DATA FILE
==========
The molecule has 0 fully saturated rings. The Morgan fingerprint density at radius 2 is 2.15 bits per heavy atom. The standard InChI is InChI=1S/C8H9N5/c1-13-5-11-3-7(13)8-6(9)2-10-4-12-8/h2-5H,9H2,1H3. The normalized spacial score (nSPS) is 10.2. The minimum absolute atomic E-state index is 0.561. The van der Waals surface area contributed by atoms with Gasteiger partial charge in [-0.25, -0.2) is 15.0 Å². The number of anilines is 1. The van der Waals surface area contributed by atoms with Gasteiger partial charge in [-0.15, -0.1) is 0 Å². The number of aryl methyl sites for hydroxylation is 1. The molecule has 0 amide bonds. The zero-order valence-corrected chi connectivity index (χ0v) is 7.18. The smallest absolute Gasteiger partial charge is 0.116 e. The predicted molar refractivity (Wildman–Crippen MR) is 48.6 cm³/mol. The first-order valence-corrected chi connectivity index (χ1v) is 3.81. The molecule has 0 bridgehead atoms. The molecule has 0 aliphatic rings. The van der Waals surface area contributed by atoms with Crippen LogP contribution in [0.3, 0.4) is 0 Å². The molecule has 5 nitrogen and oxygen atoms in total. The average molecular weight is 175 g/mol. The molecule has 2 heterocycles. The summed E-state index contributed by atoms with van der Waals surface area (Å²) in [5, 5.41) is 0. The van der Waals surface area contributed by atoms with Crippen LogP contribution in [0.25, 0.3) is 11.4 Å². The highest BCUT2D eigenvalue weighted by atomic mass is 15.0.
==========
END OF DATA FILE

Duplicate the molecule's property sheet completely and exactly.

The molecule has 0 fully saturated rings. The Morgan fingerprint density at radius 2 is 2.15 bits per heavy atom. The standard InChI is InChI=1S/C8H9N5/c1-13-5-11-3-7(13)8-6(9)2-10-4-12-8/h2-5H,9H2,1H3. The normalized spacial score (nSPS) is 10.2. The minimum absolute atomic E-state index is 0.561. The van der Waals surface area contributed by atoms with Gasteiger partial charge in [-0.25, -0.2) is 15.0 Å². The number of anilines is 1. The van der Waals surface area contributed by atoms with Gasteiger partial charge in [-0.15, -0.1) is 0 Å². The number of aryl methyl sites for hydroxylation is 1. The molecule has 0 amide bonds. The zero-order valence-corrected chi connectivity index (χ0v) is 7.18. The smallest absolute Gasteiger partial charge is 0.116 e. The predicted molar refractivity (Wildman–Crippen MR) is 48.6 cm³/mol. The first-order valence-corrected chi connectivity index (χ1v) is 3.81. The molecule has 0 bridgehead atoms. The molecule has 0 aliphatic rings. The van der Waals surface area contributed by atoms with Crippen LogP contribution in [0.3, 0.4) is 0 Å². The molecule has 5 nitrogen and oxygen atoms in total. The average molecular weight is 175 g/mol. The molecule has 2 heterocycles. The summed E-state index contributed by atoms with van der Waals surface area (Å²) in [5, 5.41) is 0. The van der Waals surface area contributed by atoms with Crippen LogP contribution in [0.25, 0.3) is 11.4 Å². The highest BCUT2D eigenvalue weighted by atomic mass is 15.0.